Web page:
The inventors believe that the cited patents taken alone or in combination neither anticipate nor render obvious the present invention. The foregoing citation of patents does not constitute an admission that they are relevant or material to the claimed subject matter. Rather, the cited patents relate only to the general field of the invention and are presented as constituting the closest art of which the inventors are aware.
Based on the analysis of the cited prior art, there is a need for a glazing panel and an insulated assembly thereof which eliminate or, at least, alleviate the foregoing shortcoming and disadvantages.
Thus, a first objective of the present invention is to provide a glazing panel and an insulated assembly thereof made of thermoplastic material, which are reliable and, as a direct result of comparatively lower material and labor costs, allow to reduce the total costs. Such savings may be passed to the users, which constitute an undeniable advantage.
A second objective of this invention is to provide a well-engineered glazing assembly having a relatively large width to enhance the thermal efficiency, while using relatively narrow frames with only one longitudinal groove for positioning two joined glazing panels.
Broadly stating, a glazing panel, conform the present invention, comprises a panel of thermoplastic material provided with a three-dimensional decorative pattern. The latter includes elevated portions projecting outwardly from the three-dimensional decorative pattern and also simulated joints dividing the three-dimensional decorative pattern in the elevated portions. Each simulated joint has a transversal profile shaped into a groove with a flat bottom. A peripheral flat flange surrounds the elevated portions and the simulated joints as well and is connected to both by an inclined portion. An elevation L1, measured between the elevated portions and the flat bottoms, is lesser than an overall height L2, measured between the elevated portions and the peripheral flat flange. The elevated portions the flat bottoms and the peripheral flat flange are parallel to each other.
In one aspect of the invention, the glazing panel has the three-dimensional decorative panel divided by horizontal and vertical simulated joints into elevated portions. Each of the simulated joints has a wedge-shaped groove flared towards its top, a flat bottom and beveled edges. Thus, the elevated portions together with the simulated joints imitate genuine glass cut blocks.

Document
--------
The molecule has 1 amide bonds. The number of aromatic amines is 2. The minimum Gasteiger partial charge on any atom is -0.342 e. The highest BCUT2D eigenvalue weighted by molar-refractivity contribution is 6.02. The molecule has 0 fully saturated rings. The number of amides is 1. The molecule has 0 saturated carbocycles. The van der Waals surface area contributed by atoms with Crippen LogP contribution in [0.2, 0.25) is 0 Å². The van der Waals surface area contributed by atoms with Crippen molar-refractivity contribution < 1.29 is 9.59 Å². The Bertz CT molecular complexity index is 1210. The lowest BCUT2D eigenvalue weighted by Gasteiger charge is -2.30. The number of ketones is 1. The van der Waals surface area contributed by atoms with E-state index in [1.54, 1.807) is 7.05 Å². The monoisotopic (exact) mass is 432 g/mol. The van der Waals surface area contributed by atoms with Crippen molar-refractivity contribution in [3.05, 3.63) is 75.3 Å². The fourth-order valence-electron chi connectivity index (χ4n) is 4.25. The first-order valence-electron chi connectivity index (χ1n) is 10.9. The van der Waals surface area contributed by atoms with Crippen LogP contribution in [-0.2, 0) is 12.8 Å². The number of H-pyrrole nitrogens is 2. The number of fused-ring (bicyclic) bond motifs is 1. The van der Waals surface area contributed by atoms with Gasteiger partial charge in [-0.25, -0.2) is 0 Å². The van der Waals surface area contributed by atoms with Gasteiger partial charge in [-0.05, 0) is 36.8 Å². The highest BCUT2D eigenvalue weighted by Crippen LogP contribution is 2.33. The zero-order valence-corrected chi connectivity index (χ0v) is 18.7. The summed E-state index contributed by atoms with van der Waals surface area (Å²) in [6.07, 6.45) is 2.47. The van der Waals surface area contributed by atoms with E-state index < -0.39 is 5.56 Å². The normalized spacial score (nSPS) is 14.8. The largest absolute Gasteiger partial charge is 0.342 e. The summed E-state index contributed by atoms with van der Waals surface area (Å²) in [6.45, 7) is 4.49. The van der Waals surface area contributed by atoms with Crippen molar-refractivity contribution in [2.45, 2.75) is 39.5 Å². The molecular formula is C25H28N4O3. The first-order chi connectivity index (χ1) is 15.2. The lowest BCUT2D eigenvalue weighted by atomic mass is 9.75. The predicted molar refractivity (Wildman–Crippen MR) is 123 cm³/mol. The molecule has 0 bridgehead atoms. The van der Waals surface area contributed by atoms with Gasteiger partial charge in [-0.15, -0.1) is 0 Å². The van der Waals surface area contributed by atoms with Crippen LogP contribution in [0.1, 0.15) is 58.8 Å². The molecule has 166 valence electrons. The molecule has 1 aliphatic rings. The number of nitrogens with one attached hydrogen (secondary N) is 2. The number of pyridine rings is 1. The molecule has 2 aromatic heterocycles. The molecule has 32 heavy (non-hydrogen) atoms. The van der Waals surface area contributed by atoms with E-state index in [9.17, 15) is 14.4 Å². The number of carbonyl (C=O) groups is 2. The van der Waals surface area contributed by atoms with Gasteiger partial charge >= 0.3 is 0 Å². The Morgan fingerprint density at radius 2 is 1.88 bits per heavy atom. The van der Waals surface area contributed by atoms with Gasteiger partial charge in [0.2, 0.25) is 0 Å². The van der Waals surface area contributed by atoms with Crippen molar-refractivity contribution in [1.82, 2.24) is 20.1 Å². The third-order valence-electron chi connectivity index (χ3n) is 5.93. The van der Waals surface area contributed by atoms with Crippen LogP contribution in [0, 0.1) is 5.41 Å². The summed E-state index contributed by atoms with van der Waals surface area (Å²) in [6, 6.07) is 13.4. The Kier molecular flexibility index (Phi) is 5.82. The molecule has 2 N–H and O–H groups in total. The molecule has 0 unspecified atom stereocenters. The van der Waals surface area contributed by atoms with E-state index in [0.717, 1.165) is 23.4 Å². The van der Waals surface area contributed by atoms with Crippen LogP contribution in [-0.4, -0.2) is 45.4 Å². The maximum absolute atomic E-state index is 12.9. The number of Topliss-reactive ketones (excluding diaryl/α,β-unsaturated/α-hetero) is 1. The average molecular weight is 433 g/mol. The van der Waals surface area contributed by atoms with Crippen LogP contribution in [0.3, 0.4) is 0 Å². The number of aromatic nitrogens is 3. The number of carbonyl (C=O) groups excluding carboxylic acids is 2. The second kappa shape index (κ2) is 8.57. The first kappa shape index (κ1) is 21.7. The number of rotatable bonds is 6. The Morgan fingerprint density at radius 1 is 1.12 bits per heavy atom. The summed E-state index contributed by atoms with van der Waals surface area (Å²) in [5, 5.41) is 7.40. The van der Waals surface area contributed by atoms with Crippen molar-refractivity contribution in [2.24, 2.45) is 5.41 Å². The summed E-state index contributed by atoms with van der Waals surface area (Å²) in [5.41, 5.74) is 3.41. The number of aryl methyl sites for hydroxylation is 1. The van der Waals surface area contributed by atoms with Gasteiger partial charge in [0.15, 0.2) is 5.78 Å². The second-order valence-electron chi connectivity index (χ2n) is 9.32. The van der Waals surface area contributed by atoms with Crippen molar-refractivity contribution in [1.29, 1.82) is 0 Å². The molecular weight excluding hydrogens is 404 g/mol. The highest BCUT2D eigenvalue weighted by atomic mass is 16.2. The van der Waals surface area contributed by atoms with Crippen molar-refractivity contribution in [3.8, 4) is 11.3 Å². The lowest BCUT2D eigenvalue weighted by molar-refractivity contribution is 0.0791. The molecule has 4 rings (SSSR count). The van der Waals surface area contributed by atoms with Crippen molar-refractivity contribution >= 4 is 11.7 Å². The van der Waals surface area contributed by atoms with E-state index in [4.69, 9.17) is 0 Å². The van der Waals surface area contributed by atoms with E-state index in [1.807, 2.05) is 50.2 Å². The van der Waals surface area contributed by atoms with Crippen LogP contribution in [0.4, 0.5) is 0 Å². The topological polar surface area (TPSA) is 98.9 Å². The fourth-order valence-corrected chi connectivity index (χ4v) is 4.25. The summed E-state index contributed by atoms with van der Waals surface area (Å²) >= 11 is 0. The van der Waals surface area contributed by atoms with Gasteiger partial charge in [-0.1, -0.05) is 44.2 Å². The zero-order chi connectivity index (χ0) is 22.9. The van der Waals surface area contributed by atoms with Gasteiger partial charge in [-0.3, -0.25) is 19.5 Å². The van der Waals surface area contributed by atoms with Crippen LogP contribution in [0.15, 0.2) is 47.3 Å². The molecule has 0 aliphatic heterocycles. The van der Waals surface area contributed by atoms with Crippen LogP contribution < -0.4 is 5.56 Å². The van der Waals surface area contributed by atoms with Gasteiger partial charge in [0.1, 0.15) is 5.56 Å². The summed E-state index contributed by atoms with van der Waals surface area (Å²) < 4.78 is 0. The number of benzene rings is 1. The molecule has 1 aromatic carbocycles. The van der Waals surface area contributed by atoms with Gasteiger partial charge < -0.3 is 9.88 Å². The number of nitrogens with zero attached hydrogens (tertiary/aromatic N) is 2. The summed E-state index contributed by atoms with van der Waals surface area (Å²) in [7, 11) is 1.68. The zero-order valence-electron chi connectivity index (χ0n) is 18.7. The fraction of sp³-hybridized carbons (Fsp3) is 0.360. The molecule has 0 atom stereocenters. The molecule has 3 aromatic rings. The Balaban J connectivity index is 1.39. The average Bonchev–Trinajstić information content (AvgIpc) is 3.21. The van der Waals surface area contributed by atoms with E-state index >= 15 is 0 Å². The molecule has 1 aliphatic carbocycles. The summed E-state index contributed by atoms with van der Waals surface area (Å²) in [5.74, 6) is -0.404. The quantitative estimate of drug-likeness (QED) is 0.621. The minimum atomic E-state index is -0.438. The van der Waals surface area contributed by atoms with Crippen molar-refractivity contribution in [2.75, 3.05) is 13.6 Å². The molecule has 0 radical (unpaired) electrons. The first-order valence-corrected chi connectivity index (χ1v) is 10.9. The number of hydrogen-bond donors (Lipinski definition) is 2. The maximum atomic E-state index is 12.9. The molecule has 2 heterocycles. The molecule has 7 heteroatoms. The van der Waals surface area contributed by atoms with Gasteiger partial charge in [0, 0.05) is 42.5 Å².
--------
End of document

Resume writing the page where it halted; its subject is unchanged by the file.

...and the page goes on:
In another aspect of the invention, means for enhancing the appearance of the three-dimensional pattern is applied to the flat bottoms.
Broadly stating, an insulated glazing panel comprises a pair of glazing panels. Each glazing panel includes a panel of thermoplastic material provided with a three-dimensional decorative pattern. The latter includes elevated portions projecting outwardly from the three-dimensional decorative pattern and also simulated joints dividing the three-dimensional decorative pattern into the elevated portions. Each simulated joint has a transversal profile shaped into a groove with a flat bottom. A peripheral flat flange surrounds the elevated portions and the simulated joints as well and is connected by an inclined portion. An elevation L1, measured between the elevated portions and the flat bottoms, is lesser than an overall height L2, measured between the elevated portions and the peripheral flat flange. The elevated portions the flat bottoms and the peripheral flat flange are parallel to each other and each of the glazing panels constitutes a mirror image of an opposed one and is so juxtaposed to project the elevated portions outwardly therefrom. The pair of glazing panels is joined along internal confronting surfaces of the peripheral flat flanges by a sealing strip. The latter is interposed and adhesively secured to the internal confronting surfaces of the peripheral flat flanges. Thus, an undivided airtight chamber is formed by the two glazing panels held at a predetermined distance equal to a thickness L3 of the sealing strip, compounded with two overall heights L2.
Although the characteristic features of the invention will be particularly pointed out in the claims, the invention itself, and the manner in which it may be made and used, may be better understood by referring to the following description taken in connection with the accompanying drawings forming part thereof, wherein like reference numerals refer to like parts throughout the several views in which:
FIG. 1 is a front elevation of a glazing panel according to the invention;